Me: Well I figured out that this isn't the right machine for what I need to do.
Rental Guy: You should be able to load that trailer in five minutes with this tractor.
Me: The problem is that I want to get at the clean dirt that's on the top of the pile, because I have a friend who wants it. I don't want to deal with all the rocks and concrete on the bottom yet. I haven't figured out where those are going.
Rental Guy: You can't just scoop the dirt off the top. It won't work like that.
Rental Guy: Why don't you just get rid of all this bullshit first and then move the dirt?
Me: I was just gonna pick away at the rock pile. Take it out in my truck a little at a time. I'm trying not to pay to dump it.
Rental Guy: But you got this machine right here now. And you already got money in it. Why not just get it done?
Me: Hmm...that's just not...the way I planned it. Now I'm gonna have to deal with rush hour traffic. I'll never get all this stuff moved by tomorrow morning.
Rental Guy: Fuck rush hour. If it was me, I'd hit, shit, and git. Look--let me just show you how to do this. I mean, there's people who can do and people who can't. I'm just trying to help you be one of the ones who can.
Me: Hmm...well, lemme call the landfill and see what it costs to dump rock...[goes inside to look up number]
[Rental Guy furiously loads the trailer with a couple tons of rock and debris]
Rental Guy: See. I loaded that thing in the time it took you to make a phone call. [all up in my grille, mockingly] You could have loaded it just as fast by hand. Pssht.
Me: Well, how about if you move your truck out of my way so I can get to the dump before it closes.
Rental Guy: I knew you'd see it my way. [gets in truck, continues pontificating] You just gotta think about your priorities...if you didn't do it my way, you would have wasted all that money...I always say work smart, not hard...
Me: Time's a-wastin,' Polonius. I gotta get this stuff to the dump.
Rental Guy: I drink Corona. You owe me a twelve pack. Corona.
Me: [drives off with a faux-friendly chuckle.]
I ended up keeping the equipment the next day so that I could get the whole mountain out of the back yard. I had to jump start the Dingo a few more times, and when it started running rough, my dad broke a spark plug trying to pull it out to clean it, so he went ahead and put in new plugs while I was on a dump run.
There were a couple moments that made up for some of the hassle and defrayed a bit of the expense: the cashier at the landfill got distracted telling me about her parrot cage and charged me half what she was supposed to for one load of rock and 'crete, and the guys who are trying to flip the house that got foreclosed on across the alley needed some backfill in a porch they were pouring so I got rid of another couple yards of debris that way.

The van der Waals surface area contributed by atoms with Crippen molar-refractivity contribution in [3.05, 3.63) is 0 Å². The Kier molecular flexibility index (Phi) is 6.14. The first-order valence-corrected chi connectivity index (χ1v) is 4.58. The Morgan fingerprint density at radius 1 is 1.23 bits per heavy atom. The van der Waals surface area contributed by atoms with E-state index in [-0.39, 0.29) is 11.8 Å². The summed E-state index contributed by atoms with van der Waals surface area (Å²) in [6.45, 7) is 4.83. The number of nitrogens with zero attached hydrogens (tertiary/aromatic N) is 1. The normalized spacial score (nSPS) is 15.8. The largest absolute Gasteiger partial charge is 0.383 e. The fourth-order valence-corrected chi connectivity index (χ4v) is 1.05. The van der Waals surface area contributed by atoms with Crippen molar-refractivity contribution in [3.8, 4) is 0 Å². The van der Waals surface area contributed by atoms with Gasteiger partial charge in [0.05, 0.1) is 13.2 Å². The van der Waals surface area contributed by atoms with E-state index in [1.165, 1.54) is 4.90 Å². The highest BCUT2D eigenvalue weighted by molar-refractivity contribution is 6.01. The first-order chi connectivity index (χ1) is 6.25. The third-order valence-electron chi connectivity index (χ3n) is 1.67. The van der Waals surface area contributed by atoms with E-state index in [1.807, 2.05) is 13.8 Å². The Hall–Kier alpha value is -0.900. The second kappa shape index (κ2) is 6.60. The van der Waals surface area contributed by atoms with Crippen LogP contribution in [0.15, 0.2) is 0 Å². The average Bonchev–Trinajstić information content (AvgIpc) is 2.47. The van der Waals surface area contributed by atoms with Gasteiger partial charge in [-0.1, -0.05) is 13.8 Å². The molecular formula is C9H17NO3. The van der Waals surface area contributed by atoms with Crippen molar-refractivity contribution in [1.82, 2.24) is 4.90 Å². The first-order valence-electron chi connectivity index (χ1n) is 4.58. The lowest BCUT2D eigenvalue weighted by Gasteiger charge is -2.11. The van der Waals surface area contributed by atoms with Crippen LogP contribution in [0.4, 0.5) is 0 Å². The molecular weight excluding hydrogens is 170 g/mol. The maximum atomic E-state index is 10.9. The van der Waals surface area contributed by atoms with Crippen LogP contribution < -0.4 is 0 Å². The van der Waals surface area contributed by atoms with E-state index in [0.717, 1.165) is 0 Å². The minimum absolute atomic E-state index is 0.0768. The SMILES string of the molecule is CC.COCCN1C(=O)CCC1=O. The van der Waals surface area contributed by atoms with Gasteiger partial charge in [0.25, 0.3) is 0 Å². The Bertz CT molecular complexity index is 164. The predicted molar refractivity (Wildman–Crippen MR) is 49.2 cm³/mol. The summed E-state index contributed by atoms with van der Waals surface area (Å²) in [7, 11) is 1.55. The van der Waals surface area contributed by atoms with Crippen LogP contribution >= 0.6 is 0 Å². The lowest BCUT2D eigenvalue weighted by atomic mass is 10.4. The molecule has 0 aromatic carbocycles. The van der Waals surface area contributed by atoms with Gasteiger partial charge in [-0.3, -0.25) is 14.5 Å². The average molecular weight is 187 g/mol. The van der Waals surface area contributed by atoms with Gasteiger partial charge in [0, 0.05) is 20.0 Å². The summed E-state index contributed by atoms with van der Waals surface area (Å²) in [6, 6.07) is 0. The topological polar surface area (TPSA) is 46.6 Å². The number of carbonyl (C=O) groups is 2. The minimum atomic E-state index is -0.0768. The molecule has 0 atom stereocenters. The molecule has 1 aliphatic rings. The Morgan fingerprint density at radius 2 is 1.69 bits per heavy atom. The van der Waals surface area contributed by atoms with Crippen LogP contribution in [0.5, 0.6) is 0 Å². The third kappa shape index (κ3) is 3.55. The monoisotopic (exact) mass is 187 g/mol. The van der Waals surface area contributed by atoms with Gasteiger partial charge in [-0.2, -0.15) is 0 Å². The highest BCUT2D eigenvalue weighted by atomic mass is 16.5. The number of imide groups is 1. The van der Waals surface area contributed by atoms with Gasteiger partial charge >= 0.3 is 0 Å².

But as you may recall, one of my projects while my parents were here was to demonstrate that even though I'm only 42.99 years old, I am a competent adult who makes wise decisions. I probably should have told Rental Guy to take his crappy machine--and his avuncular advice--and cram it, just out of principle. I even joked (kind of) with my dad that I should have let him deal with Rental Guy so I wouldn't get pushed around. I tried to imagine what Dad would have done in that situation, but I could only conclude that he wouldn't have gotten into it in the first place. He probably wouldn't have chosen a sketchy rental operation simply because it was close to home, and when he saw the condition of the Dingo, he would have told Rental Guy to pound sand. I'm pretty sure I know what my old boss Keith would have done, and it would have involved punching Rental Guy in the brain.
Despite feeling overcharged though, I am relieved to have gotten done with a job that's been hanging over my head for months. It ended up taking two days and costing about $750.00 for rental and dump fees, which was cheap compared to the alternative. And it was kind of fun to use the machinery when it worked properly. And most importantly, I learned some valuable lessons about cutting my losses, swallowing my pride, and recovering from a downward spiral.
Actually, the lesson thing is mostly bullshit. The important part is the fate of the Dingo. After I had dumped the last tractor load of rock into the neighbor's yard, I dug the bucket into a pile of dirt at the edge of my deck. The Dingo was running pretty poorly by then, cutting out every 15 minutes and requiring a jump start to get going again. When I plunged the bucket into the dirt, the motor made a horrific clattering noise and then stopped dead. I turned the key and only got more clattering.
Dad: That doesn't sound good.
Dad: You ever check the oil on this thing?
Me: Nope. You?
Dad: Nope. Sounds like the pistons are swappin' holes.
Me: He never told me to check the oil.
Dad: [pulls out dipstick] It's dry.
Me: I shouldn't have to add oil after just using it for a few hours, right?
Dad: I wouldn't think so. Seems like he would have checked it before you took the thing.
Me: Think it threw a rod?
Dad: Reckon so.
Me: So he's probably gonna try to get me to pay for a new motor.
Dad: I wouldn't be surprised.
Me: Wonder what I should tell him.
Dad: I'd tell him that he should convert his rental business to a junkyard.
Rental Guy tinkered with the Dingo for a while but couldn't get it to start. He managed to drive/push it out of my yard by cranking the starter motor and getting some assistance that way, but once he got it into the alley, he had to drag it up onto his trailer with a come-along. He wasn't so smug as he struggled with that, and he even made some small talk about my addition, asking me about the permit process and essentially acknowledging that I was able to do some stuff. But mostly he kept repeating that he never had to winch a tractor away from a job before, and lamenting the eighteen grand he had spent on that machine. I could have given him a lecture about maintaining his equipment and not renting out stuff that needed to be serviced or junked; but instead I took the high road and humored him as he told me how difficult his job was, all the while composing a Yelp review in my head. He never mentioned the Coronas again.